The second step might be understanding what the problem actually is. This is why doctors order tests and x-rays and CT scans. If they don’t know what disease is causing your stomach cramps, they can’t prescribe treatment.
The CMO in Marc’s story thinks the problem is that the public has no idea what they do and see them as a utility, an unpleasant necessity. He or she recognizes that they have a problem — their future is at stake. But he or she has made a fundamental misdiagnosis.
The fundamental problem of brokerage, as I have written many times in these pages, is simple. And there are two of them. Everything else flows from these two problems. If you’d like, go back and re-read Musings on Defining Fundamental Problems published before the holidays.
Profitability Is Inversely Correlated to Productivity
First, more productive an agent, less money you make. It is the most bizarre compensation scheme in the annals of business, but that’s the dominant one in real estate.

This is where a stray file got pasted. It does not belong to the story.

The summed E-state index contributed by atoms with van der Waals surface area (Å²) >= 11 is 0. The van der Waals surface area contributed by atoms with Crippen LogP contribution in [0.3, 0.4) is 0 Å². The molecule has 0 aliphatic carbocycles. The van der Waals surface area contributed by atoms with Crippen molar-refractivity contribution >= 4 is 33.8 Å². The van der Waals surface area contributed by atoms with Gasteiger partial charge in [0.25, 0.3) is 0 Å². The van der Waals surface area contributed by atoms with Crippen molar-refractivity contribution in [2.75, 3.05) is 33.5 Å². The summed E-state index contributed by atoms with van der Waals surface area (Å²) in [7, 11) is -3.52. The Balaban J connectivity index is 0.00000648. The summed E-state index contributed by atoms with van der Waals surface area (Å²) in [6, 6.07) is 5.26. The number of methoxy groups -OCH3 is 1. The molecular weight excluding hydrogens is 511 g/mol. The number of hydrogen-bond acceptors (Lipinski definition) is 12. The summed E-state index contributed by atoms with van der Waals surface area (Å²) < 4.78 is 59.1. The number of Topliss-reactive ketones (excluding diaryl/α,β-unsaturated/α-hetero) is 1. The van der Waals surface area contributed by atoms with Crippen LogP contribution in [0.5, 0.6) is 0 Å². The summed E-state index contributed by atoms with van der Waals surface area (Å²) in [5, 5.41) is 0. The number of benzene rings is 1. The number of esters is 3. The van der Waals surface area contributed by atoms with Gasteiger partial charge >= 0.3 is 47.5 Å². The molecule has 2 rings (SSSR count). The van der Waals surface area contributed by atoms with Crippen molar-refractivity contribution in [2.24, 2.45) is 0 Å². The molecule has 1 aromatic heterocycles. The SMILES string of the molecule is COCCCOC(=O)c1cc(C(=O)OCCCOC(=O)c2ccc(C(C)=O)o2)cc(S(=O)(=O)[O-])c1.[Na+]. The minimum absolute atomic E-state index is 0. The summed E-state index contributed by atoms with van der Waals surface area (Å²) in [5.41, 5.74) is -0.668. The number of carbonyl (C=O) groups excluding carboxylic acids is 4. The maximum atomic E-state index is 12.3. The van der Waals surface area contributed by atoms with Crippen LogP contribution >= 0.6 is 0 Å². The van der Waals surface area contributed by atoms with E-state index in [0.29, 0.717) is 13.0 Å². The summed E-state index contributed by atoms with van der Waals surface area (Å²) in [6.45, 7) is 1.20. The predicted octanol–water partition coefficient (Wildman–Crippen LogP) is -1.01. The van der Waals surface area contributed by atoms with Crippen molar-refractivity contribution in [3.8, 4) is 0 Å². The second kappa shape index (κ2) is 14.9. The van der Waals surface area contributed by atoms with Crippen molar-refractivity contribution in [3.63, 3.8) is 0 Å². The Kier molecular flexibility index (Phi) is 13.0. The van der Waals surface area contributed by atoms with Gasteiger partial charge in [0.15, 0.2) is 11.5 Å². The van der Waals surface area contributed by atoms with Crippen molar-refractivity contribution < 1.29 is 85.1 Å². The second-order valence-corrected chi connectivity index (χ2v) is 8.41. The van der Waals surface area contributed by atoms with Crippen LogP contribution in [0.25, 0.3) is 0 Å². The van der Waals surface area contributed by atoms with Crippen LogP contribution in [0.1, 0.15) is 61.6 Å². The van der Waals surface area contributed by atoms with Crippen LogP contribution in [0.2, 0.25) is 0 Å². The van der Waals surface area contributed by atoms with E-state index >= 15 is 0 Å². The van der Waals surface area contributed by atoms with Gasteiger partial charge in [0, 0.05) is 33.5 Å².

And you can’t recruit your way out of it. The data tells us that. The chart below is Realogy’s NRT division’s agent count vs. profitability.
Realogy has been trying to deal with worsening commission splits for years now. That predates the Ryan Schneider era. I’ve listened to earnings call after earnings call where Richard Smith, then-CEO, would talk about how commission pressure is moderating.
Meanwhile, earnings keep trending downward inexorably. This is a fundamental problem of real estate brokerage, not lack of branding in the marketplace.
Brokerages Do Not Control the Consumer Experience
Second, you do not control the agent and therefore do not control the consumer experience. You could have the greatest brand story in the world, hire Marc Davison and 1000watt to design you a spectacular branding package and an amazing website. You know who your brand ambassador is? The least competent agent in your company doing whatever the hell he feels like because, “You don’t pay me; I pay you!”
You could be a boutique brokerage who only hires the very best. That’s fine. But among your 10 awesome agents, the worst of the 10 is who represents your brand to his clients.